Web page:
Roundworms inhabit almost every habitat on Earth. Nematode species are found in both salt and fresh water, as well as on land. In many biomes, such as the ocean floor, nematodes make up the majority of living organisms. Nematodes inhabit both desert environments and deep oceanic trenches. Free-living nematodes are scavengers; they feed on dead organisms and organic wastes, as well as fungus and algae. Countless tiny nematodes play a role in the decomposition process, each removing a small amount of dead tissue as its feeds.
Roundworms, or nematodes, are a phylum of invertebrates. The nematodes are a very diverse phylum, with tens of thousands of species known to science. Some roundworms are parasitic, while others are free-living. Nematodes are very small, with many no more than 1/10 inch long. Only a few species can reach large sizes.
Nematodes are small, thin animals. Their small size and slenderness gives them their name, which comes from a Greek word meaning "thread." The many species of nematodes are diverse. Some carnivorous species have teeth, while others have a needlelike projection called a stylet, used to suck out fluids and others have other methods of feeding. Food is drawn into the gut, which runs down the body's central cavity, is digested and expelled from the anus. Nematodes reproduce in many different ways. Some are hermaphroditic, while others reproduce sexually. In some species, larval nematodes consume the parent.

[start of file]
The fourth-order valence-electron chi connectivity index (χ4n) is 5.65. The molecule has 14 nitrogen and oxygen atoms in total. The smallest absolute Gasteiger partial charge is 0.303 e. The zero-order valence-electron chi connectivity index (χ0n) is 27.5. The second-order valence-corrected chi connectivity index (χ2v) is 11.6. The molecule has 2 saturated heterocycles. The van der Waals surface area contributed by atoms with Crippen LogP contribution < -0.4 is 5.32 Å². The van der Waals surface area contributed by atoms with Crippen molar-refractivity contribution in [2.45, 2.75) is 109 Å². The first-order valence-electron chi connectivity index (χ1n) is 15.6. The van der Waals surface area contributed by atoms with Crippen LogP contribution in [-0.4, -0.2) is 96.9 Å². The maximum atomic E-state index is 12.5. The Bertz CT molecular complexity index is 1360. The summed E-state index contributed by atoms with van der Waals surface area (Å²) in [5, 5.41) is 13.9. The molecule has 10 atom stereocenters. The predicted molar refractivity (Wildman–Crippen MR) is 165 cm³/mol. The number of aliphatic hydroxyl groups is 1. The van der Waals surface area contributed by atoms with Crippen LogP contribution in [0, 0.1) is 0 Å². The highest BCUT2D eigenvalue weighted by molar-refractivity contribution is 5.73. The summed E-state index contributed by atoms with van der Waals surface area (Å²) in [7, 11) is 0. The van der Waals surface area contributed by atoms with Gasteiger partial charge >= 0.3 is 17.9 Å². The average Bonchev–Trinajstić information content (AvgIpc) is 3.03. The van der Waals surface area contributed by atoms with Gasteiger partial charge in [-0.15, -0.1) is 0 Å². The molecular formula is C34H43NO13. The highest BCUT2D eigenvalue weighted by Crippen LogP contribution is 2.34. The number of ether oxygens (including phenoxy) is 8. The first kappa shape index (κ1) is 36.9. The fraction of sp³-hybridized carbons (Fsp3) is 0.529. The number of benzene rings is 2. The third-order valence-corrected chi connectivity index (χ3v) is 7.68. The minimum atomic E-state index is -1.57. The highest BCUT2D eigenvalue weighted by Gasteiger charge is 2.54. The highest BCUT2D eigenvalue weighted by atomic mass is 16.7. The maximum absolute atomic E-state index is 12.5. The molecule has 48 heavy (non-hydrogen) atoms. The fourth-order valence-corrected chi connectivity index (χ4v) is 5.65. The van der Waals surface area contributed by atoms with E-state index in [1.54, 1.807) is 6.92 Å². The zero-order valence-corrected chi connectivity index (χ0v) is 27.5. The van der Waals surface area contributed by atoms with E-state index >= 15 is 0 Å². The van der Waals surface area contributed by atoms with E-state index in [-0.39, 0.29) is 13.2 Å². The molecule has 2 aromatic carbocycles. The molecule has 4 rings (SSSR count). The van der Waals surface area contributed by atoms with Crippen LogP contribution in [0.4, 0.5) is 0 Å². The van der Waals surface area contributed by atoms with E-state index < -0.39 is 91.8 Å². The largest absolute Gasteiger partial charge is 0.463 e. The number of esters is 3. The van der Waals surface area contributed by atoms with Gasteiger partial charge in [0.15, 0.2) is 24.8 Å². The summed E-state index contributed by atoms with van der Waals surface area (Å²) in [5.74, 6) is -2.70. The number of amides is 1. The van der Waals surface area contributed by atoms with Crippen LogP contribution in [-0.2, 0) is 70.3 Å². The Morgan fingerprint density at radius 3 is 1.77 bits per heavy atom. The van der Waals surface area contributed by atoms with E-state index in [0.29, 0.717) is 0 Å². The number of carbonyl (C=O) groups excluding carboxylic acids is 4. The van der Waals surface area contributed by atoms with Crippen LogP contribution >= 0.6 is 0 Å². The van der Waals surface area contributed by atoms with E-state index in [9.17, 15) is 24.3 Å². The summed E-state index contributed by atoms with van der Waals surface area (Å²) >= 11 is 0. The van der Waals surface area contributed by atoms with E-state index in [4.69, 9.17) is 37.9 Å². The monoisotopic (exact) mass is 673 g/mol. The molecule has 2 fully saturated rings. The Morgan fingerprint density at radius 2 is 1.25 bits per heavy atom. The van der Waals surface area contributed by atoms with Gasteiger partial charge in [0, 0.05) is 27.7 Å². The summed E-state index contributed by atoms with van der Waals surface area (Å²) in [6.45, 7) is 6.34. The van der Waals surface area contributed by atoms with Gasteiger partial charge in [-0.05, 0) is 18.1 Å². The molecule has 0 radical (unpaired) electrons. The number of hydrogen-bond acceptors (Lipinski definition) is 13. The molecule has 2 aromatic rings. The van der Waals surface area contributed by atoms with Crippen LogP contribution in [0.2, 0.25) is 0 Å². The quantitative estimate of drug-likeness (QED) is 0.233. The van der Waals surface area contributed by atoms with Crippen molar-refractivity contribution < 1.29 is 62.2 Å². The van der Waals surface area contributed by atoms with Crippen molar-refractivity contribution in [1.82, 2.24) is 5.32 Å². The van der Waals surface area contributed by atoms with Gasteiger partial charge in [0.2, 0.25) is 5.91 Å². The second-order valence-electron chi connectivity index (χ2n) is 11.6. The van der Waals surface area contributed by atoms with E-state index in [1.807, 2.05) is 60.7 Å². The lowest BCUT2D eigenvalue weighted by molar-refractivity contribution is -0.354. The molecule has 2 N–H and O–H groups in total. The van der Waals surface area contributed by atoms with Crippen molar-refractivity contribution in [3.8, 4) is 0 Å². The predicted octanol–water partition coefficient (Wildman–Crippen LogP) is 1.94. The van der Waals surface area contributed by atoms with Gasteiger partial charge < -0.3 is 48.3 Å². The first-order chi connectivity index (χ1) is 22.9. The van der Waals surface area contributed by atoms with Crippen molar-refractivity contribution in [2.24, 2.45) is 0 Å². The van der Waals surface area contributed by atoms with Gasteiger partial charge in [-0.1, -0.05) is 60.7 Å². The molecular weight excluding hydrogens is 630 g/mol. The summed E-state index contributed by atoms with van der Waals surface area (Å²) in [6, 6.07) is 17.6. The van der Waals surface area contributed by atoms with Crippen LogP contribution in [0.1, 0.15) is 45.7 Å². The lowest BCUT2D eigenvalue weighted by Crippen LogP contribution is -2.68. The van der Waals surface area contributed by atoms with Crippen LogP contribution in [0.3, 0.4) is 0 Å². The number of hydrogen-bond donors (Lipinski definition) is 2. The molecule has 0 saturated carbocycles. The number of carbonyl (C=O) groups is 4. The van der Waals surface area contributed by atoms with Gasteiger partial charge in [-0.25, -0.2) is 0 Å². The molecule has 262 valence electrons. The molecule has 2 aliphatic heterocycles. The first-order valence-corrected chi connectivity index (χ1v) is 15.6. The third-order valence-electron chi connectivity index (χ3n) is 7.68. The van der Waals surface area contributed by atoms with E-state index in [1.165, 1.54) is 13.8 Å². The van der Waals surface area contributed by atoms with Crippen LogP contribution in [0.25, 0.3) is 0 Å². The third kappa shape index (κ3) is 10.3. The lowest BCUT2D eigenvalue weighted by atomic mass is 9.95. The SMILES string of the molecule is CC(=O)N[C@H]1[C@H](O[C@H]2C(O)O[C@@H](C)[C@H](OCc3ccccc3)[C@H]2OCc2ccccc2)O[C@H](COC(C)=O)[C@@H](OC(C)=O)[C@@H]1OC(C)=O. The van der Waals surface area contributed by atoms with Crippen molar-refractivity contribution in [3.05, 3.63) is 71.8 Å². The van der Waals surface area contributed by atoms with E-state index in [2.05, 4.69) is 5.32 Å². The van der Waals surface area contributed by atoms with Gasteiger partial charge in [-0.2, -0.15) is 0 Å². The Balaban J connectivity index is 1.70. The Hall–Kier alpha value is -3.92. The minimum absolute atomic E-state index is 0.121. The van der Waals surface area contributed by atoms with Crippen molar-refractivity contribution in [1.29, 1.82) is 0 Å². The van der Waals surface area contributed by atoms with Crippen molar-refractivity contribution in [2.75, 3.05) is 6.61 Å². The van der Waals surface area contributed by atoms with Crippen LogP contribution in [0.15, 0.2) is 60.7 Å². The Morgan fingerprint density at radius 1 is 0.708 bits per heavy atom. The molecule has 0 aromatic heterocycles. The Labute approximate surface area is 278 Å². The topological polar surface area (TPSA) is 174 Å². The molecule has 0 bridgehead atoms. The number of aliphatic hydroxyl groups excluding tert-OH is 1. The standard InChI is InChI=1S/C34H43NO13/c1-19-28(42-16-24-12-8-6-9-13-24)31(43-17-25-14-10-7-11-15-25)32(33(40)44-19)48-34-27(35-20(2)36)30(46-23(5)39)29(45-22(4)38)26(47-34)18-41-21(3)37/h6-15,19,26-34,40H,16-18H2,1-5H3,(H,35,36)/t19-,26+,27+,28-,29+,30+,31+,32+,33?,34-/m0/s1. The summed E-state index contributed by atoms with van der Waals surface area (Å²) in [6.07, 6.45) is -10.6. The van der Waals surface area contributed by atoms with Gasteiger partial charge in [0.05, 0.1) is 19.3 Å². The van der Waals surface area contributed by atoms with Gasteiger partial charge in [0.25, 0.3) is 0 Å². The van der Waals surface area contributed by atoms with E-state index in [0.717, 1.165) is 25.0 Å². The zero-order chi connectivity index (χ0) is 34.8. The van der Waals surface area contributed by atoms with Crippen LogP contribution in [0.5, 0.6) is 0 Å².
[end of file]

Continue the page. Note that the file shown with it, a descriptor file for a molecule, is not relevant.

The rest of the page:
Many species of nematodes are parasitic. Species that can carry nematode parasites include rats, dogs, cats, pigs, birds, wasps, sheep and humans. Hookworms, pinworms and whipworms are all parasitic nematodes found in humans. Parasitic roundworms draw nutrition from the tissues of the host. The life cycle of the parasite can be very complex. For instance, one species of roundworm, Myrmeconema neotropicum, infects ants, causing them to develop bright red swellings. Birds mistake these for berries and eat the ants, ingesting the nematodes, which lay their eggs in the bird's intestines. The larvae are then excreted and scavenged up by ants, which in turn become infected.
Infection by these parasites, as well as the Ascaris or giant intestinal roundworm, is a major public health concern. Nematode parasites can lead to malnutrition, and although they do not often directly cause death, they can weaken hosts and make them more vulnerable to other diseases. Parasitic nematodes in pigs can cause trichinosis in humans if they eat pork that has not been sufficiently cooked. Some nematodes can also harm plants, putting crops at risk. However, other nematodes play an important role in the reproductive cycle of plants.
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